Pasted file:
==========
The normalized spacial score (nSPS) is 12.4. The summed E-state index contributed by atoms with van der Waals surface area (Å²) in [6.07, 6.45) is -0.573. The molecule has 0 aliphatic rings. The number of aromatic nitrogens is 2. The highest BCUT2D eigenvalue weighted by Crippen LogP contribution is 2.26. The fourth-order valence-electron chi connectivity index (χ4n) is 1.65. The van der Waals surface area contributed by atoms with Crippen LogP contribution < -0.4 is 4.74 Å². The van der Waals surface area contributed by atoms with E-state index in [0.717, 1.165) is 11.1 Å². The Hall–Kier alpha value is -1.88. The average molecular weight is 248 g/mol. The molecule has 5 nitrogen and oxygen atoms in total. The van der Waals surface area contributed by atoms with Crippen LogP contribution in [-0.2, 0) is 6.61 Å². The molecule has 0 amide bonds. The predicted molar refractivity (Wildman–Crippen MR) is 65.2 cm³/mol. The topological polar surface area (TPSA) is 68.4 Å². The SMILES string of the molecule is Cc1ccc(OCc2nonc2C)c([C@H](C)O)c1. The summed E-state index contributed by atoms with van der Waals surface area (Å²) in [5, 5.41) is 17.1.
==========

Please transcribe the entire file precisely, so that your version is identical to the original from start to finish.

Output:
The normalized spacial score (nSPS) is 12.4. The summed E-state index contributed by atoms with van der Waals surface area (Å²) in [6.07, 6.45) is -0.573. The molecule has 0 aliphatic rings. The number of aromatic nitrogens is 2. The highest BCUT2D eigenvalue weighted by Crippen LogP contribution is 2.26. The fourth-order valence-electron chi connectivity index (χ4n) is 1.65. The van der Waals surface area contributed by atoms with Crippen LogP contribution < -0.4 is 4.74 Å². The van der Waals surface area contributed by atoms with E-state index in [0.717, 1.165) is 11.1 Å². The Hall–Kier alpha value is -1.88. The average molecular weight is 248 g/mol. The molecule has 5 nitrogen and oxygen atoms in total. The van der Waals surface area contributed by atoms with Crippen LogP contribution in [-0.2, 0) is 6.61 Å². The molecule has 0 amide bonds. The predicted molar refractivity (Wildman–Crippen MR) is 65.2 cm³/mol. The topological polar surface area (TPSA) is 68.4 Å². The SMILES string of the molecule is Cc1ccc(OCc2nonc2C)c([C@H](C)O)c1. The summed E-state index contributed by atoms with van der Waals surface area (Å²) in [5, 5.41) is 17.1.